Friday, March 29, 2013

Improve a Portrait by Cropping

I've finally got to sneak out and take some photos! Bree found me on Model Mayhem, and I'm so glad she did! It was my first time working with a real model, and she made it so easy. You can check out some more photos with the hat here and with the shell necklace here.

We wanted to take some photos for Bree's portfolio that wouldn't be too Hawaii-y (since she lives there she wanted something different). Well, since I'm a huge fan of cropping and cropping then some more, we could easily take photos that wouldn't give away the location. Without further ado, I thought I'd share what goes through my mind when cropping photos.

So this is the original photo. Bree's looking all sultry and cute, but I think there's too much going on for the photo to have a punch as a portrait.

Now this is more like it, already you're more drawn to her eyes.

A liittle more, eliminating more distractions in the background.

Some more. This is my favorite crop. I feel that the closer the crop (with both eyes still visible), the closer you feel to the subject in the shot, and can get a better sense of the mood.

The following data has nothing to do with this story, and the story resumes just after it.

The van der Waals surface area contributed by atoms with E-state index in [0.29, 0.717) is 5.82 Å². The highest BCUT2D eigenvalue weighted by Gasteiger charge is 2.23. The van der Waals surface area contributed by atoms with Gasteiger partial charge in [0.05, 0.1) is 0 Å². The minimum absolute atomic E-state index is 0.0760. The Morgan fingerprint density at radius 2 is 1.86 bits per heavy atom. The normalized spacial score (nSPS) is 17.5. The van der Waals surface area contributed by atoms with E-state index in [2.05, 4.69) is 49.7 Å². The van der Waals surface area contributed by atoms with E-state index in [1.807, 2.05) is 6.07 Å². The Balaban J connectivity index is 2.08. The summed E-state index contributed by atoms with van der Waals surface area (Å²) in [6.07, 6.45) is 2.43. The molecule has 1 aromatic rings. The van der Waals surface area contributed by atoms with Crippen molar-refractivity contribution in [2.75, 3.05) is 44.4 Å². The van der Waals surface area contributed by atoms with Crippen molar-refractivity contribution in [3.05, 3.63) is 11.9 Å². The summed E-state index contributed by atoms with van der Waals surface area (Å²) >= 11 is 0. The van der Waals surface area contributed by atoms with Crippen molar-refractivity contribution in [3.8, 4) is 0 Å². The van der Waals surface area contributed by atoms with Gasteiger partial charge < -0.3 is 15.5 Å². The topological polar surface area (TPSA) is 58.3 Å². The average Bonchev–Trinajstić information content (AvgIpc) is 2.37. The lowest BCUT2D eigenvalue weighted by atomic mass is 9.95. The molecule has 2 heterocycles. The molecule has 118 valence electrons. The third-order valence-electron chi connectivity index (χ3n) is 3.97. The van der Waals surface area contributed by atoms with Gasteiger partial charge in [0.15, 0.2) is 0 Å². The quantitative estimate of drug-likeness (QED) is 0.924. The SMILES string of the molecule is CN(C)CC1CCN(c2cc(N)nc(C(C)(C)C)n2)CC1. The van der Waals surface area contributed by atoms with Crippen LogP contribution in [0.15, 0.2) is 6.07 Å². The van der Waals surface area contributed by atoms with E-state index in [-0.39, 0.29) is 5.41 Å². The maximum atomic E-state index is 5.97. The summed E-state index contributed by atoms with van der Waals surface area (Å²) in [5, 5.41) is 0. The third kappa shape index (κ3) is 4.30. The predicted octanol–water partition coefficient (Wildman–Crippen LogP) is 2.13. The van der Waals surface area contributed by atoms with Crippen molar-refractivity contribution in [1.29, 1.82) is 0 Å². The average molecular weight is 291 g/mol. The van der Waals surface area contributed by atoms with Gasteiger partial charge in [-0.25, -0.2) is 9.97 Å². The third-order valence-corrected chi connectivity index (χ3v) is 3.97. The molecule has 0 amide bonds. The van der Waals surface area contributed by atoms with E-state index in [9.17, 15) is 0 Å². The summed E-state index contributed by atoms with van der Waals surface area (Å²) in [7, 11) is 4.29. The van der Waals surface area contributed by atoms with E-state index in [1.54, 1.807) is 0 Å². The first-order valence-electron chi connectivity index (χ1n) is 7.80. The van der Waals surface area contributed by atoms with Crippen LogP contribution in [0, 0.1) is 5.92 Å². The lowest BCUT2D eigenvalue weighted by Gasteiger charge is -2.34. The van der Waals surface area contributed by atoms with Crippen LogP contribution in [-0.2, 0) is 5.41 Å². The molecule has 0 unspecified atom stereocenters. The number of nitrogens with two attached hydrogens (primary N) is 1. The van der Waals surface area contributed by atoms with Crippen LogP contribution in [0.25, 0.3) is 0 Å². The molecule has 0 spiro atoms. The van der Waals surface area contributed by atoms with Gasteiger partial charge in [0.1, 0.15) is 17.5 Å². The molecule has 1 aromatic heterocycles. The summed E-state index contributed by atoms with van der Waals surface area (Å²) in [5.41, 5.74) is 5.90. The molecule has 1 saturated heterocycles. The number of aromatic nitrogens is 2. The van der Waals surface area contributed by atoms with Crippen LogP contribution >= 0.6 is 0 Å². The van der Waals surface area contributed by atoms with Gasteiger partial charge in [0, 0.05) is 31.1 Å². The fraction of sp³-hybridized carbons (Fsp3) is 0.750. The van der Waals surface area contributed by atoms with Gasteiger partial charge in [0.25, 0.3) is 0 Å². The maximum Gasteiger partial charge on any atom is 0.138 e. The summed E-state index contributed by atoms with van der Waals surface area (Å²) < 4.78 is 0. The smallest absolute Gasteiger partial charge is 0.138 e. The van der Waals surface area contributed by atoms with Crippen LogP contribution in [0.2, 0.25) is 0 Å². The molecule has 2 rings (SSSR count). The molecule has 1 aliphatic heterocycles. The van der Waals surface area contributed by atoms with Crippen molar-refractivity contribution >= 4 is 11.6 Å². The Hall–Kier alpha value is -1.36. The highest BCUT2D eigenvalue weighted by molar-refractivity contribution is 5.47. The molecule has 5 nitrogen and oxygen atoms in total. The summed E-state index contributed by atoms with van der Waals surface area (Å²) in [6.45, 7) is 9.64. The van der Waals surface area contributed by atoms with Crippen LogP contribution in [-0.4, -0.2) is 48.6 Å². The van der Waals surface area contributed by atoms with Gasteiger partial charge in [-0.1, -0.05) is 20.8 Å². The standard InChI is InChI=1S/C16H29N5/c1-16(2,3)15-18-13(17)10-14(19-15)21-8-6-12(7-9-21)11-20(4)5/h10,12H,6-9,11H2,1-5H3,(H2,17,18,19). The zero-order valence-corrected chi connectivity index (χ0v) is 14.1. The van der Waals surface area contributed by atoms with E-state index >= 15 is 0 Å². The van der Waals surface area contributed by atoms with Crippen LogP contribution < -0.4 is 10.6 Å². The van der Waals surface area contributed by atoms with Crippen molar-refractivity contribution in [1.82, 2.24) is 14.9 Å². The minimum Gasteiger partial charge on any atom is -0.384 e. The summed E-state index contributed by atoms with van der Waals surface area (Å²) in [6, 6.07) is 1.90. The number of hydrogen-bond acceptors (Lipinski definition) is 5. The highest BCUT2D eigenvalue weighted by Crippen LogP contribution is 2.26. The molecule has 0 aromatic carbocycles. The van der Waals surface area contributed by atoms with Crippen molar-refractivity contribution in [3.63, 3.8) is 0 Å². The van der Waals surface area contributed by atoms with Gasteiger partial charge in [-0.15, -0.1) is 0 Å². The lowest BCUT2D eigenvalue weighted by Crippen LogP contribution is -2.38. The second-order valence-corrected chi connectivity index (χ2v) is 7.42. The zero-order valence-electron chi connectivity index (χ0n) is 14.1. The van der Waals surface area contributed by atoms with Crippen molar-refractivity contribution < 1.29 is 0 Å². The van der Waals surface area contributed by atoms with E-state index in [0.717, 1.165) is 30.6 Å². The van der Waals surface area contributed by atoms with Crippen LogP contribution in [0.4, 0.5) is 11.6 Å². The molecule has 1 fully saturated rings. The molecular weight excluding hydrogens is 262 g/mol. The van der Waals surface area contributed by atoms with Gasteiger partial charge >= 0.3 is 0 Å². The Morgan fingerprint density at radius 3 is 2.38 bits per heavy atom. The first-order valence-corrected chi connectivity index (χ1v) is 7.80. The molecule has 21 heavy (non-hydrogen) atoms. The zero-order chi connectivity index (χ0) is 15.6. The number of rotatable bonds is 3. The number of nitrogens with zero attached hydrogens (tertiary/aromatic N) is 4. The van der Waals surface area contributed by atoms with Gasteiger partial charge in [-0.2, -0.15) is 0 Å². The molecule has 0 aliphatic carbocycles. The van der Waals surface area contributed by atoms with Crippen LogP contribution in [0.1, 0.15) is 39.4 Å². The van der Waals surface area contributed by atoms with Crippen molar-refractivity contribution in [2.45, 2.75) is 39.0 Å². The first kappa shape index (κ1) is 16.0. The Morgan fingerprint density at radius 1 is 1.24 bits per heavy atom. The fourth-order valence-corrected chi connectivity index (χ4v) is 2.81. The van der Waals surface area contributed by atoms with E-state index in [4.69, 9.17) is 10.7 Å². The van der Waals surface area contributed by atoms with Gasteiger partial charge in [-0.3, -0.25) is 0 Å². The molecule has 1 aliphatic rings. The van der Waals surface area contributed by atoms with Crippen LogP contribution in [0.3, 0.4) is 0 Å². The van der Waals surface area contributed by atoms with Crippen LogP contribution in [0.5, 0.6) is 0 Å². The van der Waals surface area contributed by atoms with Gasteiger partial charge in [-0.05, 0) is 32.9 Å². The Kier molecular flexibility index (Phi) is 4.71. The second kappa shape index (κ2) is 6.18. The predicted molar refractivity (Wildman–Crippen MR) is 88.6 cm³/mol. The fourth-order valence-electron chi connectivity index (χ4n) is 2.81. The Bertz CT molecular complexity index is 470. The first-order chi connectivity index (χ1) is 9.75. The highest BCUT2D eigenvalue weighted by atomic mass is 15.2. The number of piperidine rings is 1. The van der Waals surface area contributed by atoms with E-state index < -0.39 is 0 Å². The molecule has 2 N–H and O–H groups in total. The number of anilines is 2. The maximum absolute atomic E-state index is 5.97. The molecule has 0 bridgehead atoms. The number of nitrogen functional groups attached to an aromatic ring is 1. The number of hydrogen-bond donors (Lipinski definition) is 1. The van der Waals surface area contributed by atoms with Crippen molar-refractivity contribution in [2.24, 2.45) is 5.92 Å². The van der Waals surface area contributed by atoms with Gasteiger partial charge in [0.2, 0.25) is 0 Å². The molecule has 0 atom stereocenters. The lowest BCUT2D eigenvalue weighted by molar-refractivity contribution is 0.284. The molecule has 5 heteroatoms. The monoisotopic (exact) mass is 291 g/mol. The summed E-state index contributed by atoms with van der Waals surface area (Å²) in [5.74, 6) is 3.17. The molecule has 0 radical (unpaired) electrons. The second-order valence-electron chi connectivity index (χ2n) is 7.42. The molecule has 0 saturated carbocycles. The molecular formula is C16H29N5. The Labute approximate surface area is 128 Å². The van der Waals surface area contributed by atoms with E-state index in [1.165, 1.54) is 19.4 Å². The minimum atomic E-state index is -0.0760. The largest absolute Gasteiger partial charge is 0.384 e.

Cropped even more! This half-face works for head on shots. I like this since it leaves a little mystery.

Another example:

Original photo. It's cute, but I want her to have more "air" on the side she's looking to, than on the opposite side.

That's better in terms of her gaze. Now she has space to look into, but I've cut out the extra stuff from the right side and cropped a little tighter.

(I bought this shell necklace in Portugal a few years back)

This one I like, since the shells in her hair don't have to compete with the graphics in her dress. 

Cropped even tighter! Not showing the whole shoulder, but still gives her air to look into. I love how Bree looks all Pocahontas-y :)

So there you go, a couple of examples on how just cropping can make your portraits stand out.
 Hopefully this helps you to make the most out of your portraits, even if you've just taken some fun shots of your friends or kids.

Cropping too tight is not an option if you want to show the location (for example, when travelling or documenting a party etc), but adding a few of cropped portraits of interesting people into your travel album will definitely strengthen your storytelling.

More photos with the hat here and with the shell necklace here.


PS: I always shoot in RAW so the quality is high even when cropping tightly (but you need an application that can handle RAW files). And if you don't have that possibility, and the photo gets grainy while cropping tighter, you have to see if the grain adds to the photo, or not, which is totally up to you.